Play and autism: a case study of the role of play for students with Autism Spectrum Disorders
Makri, Konstantina (2013) Play and autism: a case study of the role of play for students with Autism Spectrum Disorders. [Dissertation (University of Nottingham only)] (Unpublished)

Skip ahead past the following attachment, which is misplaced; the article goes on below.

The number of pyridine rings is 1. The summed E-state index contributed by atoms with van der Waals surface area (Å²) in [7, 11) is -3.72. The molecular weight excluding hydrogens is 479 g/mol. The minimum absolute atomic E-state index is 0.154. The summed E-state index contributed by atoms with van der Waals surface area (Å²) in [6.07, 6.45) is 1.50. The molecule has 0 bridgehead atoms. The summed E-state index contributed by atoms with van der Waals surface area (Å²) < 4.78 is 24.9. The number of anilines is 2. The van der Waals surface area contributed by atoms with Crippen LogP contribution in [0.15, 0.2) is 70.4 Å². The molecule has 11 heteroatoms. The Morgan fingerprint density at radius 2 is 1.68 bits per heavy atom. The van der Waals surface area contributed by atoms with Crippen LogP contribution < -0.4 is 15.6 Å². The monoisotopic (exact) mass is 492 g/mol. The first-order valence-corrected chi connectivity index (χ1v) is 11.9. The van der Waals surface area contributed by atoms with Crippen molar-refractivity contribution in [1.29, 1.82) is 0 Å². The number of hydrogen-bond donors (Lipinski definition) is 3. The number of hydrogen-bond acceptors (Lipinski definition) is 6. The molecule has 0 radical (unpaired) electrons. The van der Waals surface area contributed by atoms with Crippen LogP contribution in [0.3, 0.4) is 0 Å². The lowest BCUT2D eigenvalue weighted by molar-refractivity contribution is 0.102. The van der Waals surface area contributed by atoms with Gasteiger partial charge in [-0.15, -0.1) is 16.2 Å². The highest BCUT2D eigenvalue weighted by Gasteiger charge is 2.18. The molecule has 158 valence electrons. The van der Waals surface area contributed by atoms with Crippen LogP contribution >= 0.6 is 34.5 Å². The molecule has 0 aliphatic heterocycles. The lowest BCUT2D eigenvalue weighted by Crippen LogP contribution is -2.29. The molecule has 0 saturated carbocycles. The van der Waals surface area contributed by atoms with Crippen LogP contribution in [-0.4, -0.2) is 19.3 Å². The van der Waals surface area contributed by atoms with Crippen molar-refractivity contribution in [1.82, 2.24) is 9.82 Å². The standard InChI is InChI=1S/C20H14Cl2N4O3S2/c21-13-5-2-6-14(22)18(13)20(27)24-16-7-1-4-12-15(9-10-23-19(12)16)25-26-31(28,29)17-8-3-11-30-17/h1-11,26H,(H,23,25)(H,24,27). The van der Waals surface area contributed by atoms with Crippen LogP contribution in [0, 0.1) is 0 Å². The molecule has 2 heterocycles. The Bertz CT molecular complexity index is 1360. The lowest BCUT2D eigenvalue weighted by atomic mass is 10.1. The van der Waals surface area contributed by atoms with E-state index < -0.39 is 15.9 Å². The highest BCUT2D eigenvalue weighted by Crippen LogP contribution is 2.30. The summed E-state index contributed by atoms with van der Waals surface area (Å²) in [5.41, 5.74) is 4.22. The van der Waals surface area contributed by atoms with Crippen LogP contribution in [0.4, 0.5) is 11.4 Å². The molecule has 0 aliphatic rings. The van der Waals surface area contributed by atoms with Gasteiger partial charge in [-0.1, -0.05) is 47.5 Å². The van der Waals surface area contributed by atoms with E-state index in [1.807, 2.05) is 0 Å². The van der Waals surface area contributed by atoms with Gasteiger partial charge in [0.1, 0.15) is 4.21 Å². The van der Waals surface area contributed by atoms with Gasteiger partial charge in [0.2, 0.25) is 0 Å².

Supporting children with autism to develop their skills and abilities may turn out to be quite a challenging task (Nind, 2000). Although a variety of different interventional approaches has been proposed (Mastrangelo, 2009), there is currently a growing interest in the importance of play as a medium of enhancing their social and emotional development (Thomas and Smith, 2004). The purpose of this study is to understand the role of play in the educational provision of children with autism and explore the ways their social, emotional and behavioural development can be affected through a playful environment. To investigate this issue, the case of a single student with autism was thoroughly examined, through both observations as well as interviews. The results showed that play activities offered the student the opportunity to practise his communication skills while initiating social interactions with adults, to enhance his play skills, to reduce his obsessive behaviours as well as to learn to identify his needs and emotions. Although the findings cannot be generalised (Thomas, 2011), they indicate that play may be an important tool for enhancing all areas of development (Mastrangelo, 2009). Implications for future are discussed, suggesting how teachers can enhance children’s with autism play skills while incorporating play in their daily schedule.
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